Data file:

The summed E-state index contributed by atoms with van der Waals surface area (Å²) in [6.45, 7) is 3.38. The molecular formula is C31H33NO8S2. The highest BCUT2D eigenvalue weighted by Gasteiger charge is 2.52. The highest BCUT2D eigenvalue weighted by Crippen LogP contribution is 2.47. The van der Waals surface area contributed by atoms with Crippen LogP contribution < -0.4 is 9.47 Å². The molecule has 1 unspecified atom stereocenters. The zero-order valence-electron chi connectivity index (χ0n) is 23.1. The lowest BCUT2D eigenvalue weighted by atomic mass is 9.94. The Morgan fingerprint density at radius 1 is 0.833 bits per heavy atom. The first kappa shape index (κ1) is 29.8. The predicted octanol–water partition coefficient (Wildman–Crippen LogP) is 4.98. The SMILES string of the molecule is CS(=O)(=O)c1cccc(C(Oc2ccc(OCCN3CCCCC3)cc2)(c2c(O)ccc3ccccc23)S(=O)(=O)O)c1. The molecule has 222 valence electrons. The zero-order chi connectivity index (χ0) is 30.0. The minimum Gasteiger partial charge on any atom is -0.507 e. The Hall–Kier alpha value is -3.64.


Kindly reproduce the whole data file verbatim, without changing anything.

The summed E-state index contributed by atoms with van der Waals surface area (Å²) in [6.45, 7) is 3.38. The molecular formula is C31H33NO8S2. The highest BCUT2D eigenvalue weighted by Gasteiger charge is 2.52. The highest BCUT2D eigenvalue weighted by Crippen LogP contribution is 2.47. The van der Waals surface area contributed by atoms with Crippen LogP contribution < -0.4 is 9.47 Å². The molecule has 1 unspecified atom stereocenters. The zero-order valence-electron chi connectivity index (χ0n) is 23.1. The lowest BCUT2D eigenvalue weighted by atomic mass is 9.94. The Morgan fingerprint density at radius 1 is 0.833 bits per heavy atom. The first kappa shape index (κ1) is 29.8. The predicted octanol–water partition coefficient (Wildman–Crippen LogP) is 4.98. The SMILES string of the molecule is CS(=O)(=O)c1cccc(C(Oc2ccc(OCCN3CCCCC3)cc2)(c2c(O)ccc3ccccc23)S(=O)(=O)O)c1. The molecule has 222 valence electrons. The zero-order chi connectivity index (χ0) is 30.0. The minimum Gasteiger partial charge on any atom is -0.507 e. The Hall–Kier alpha value is -3.64.